The opportunity to be tattooed in the traditional way, by the last of the Iban Warriors to go into battle with a spiritual armour of tattoos, the last generation of a vanishing culture. How could I refuse? My acceptance was celebrated with much drinking and feasting of boar and rice, I admired the skulls that hung from the ceiling and the entire community came to sit with me as I unpacked my belongings and passed them around, each item seemed to bring back a flood of memories for the old Sarawak Rangers, my hammock brought much amusement for the young whilst the rangers described how the British soldiers would sleep two hammocks to a tree bunk bed style one above the other and reminisced about ration packs containing sausages and bake beans, lamb and beef stews. Late into the night my mere presence continued to entertain a sizable audience, having run out items in my pack to demonstrate and given away my fire steel, I resorted to rope tricks and showing pictures of my previous travels, pictures of African Bushmen appeared to draw the most interest. Tomorrow we would start work on the designs, the old men no longer had the stamina or eyesight to do the work but Kumbung now in his 50s and his son Sigan would undertake the work, overseen by the older tattooed men.
I had decided to have the tattoo done on my right thigh, the traditional symbol for this location was the spirit symbol of the crab, which men with much discussion drew and redrew on assorted bits of cardboard, the first set of drawings they produced were so large they would have covered my entire thigh from the hip to the knee, more than a little fearful of enduring the many days of suffering required to tattoo something that large, I tore a page from a text book and explained that this was the surface area available for them work with. The men explained that tapping in the complicated crab shape that small by hand would be very difficult, but they could do it.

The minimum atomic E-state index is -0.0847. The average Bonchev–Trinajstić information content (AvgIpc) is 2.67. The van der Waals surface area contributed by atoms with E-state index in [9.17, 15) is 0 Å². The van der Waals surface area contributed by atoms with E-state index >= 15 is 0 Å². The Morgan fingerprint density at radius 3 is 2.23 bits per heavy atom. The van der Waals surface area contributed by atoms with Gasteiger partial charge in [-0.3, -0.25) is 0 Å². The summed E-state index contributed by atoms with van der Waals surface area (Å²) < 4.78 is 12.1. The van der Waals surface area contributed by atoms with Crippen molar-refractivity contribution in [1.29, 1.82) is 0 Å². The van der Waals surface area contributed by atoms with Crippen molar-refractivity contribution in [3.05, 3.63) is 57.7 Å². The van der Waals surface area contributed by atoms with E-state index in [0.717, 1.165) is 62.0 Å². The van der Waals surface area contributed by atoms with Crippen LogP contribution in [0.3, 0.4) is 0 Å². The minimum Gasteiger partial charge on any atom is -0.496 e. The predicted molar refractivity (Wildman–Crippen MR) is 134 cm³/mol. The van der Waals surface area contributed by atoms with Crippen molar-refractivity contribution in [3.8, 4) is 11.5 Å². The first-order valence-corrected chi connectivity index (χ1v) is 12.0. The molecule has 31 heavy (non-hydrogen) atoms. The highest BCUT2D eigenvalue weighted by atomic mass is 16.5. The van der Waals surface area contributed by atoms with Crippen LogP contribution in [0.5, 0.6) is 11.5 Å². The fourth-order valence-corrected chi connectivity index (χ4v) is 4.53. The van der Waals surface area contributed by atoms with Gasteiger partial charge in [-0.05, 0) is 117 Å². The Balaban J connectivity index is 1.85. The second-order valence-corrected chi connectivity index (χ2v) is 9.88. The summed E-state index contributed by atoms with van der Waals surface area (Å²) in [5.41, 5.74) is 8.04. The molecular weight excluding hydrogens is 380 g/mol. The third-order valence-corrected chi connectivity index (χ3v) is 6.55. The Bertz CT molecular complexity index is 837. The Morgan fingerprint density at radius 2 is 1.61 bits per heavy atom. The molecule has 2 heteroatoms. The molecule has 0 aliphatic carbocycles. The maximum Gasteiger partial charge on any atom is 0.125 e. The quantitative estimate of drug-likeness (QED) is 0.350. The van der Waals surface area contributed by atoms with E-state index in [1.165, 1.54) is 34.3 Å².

Meanwhile Kumbung spent the day preparing the tools required, tying needles onto the end of lengths of bamboo in groups of 3,6 and 8 and carving the hammer sticks that would drive them into the skin, oil lamps were set burning with tins suspended above them to collect the lamp soot whilst we slept, this would be mixed with honey collected from the forest to make the ink.
With the design decided upon, the tools prepared and the lamps burning in the darkness, handfuls of betel nut and several more bottles of tuak were produced, Indicating that it would be another long night. a sudden burst of sporadic laughter emanating from a small group of elderly women weaving baskets in the gloom caught my attention, noticing my interest a young man explained “they don’t think an orang putay can take pain of pantang (tattoo), they laugh that you will run away”, “Oh” I replied with a grin, trying to hide the growing anxiety that grew in the pit of my stomach.
Alone in a remote area of jungle on the other side of the world; I would place my skin and trust in the hands of these men, whom I had met only yesterday and whose language I didn’t understand, to perform a procedure they hadn’t undertaken for over half a century, in conditions that were far from sterile.
Tomorrow would begin one of the most deeply uncomfortable 9 hours of my life.